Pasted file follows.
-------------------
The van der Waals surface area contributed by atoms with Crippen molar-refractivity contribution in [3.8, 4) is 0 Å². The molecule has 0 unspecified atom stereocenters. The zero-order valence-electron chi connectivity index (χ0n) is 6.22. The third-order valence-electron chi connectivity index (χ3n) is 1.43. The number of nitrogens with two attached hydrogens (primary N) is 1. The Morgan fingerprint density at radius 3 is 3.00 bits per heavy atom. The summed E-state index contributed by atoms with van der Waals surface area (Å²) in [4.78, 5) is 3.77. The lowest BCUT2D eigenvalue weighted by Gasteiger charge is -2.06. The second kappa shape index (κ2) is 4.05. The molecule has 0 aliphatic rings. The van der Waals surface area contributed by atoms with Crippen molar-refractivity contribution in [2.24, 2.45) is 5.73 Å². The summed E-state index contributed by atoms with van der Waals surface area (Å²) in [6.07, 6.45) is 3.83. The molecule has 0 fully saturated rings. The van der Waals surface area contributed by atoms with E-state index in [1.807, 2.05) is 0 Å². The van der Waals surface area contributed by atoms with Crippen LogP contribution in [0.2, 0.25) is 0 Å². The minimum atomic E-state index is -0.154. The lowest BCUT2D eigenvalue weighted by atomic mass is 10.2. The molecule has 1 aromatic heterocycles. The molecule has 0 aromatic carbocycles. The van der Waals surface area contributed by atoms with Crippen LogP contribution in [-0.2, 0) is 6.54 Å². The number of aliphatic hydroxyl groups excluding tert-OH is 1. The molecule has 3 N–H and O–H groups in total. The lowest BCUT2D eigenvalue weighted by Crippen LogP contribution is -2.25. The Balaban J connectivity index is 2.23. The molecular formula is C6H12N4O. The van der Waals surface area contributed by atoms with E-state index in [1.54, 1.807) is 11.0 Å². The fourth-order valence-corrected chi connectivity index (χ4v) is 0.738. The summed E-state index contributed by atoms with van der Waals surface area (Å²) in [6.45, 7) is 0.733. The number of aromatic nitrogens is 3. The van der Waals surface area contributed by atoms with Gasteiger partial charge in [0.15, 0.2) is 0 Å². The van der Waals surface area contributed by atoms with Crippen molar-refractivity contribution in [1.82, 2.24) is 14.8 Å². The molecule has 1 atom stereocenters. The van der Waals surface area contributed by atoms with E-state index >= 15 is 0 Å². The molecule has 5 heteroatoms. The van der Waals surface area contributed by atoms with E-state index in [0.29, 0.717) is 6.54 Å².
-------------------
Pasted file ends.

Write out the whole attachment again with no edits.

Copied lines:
The van der Waals surface area contributed by atoms with Crippen molar-refractivity contribution in [3.8, 4) is 0 Å². The molecule has 0 unspecified atom stereocenters. The zero-order valence-electron chi connectivity index (χ0n) is 6.22. The third-order valence-electron chi connectivity index (χ3n) is 1.43. The number of nitrogens with two attached hydrogens (primary N) is 1. The Morgan fingerprint density at radius 3 is 3.00 bits per heavy atom. The summed E-state index contributed by atoms with van der Waals surface area (Å²) in [4.78, 5) is 3.77. The lowest BCUT2D eigenvalue weighted by Gasteiger charge is -2.06. The second kappa shape index (κ2) is 4.05. The molecule has 0 aliphatic rings. The van der Waals surface area contributed by atoms with Crippen molar-refractivity contribution in [2.24, 2.45) is 5.73 Å². The summed E-state index contributed by atoms with van der Waals surface area (Å²) in [6.07, 6.45) is 3.83. The molecule has 0 fully saturated rings. The van der Waals surface area contributed by atoms with E-state index in [1.807, 2.05) is 0 Å². The van der Waals surface area contributed by atoms with Crippen LogP contribution in [0.2, 0.25) is 0 Å². The minimum atomic E-state index is -0.154. The lowest BCUT2D eigenvalue weighted by atomic mass is 10.2. The molecule has 1 aromatic heterocycles. The molecule has 0 aromatic carbocycles. The van der Waals surface area contributed by atoms with Crippen LogP contribution in [-0.2, 0) is 6.54 Å². The number of aliphatic hydroxyl groups excluding tert-OH is 1. The molecule has 3 N–H and O–H groups in total. The lowest BCUT2D eigenvalue weighted by Crippen LogP contribution is -2.25. The Balaban J connectivity index is 2.23. The molecular formula is C6H12N4O. The van der Waals surface area contributed by atoms with E-state index in [1.54, 1.807) is 11.0 Å². The fourth-order valence-corrected chi connectivity index (χ4v) is 0.738. The summed E-state index contributed by atoms with van der Waals surface area (Å²) in [6.45, 7) is 0.733. The number of aromatic nitrogens is 3. The van der Waals surface area contributed by atoms with Gasteiger partial charge in [0.15, 0.2) is 0 Å². The van der Waals surface area contributed by atoms with Crippen molar-refractivity contribution in [1.82, 2.24) is 14.8 Å². The molecule has 1 atom stereocenters. The van der Waals surface area contributed by atoms with E-state index >= 15 is 0 Å². The molecule has 5 heteroatoms. The van der Waals surface area contributed by atoms with E-state index in [0.29, 0.717) is 6.54 Å².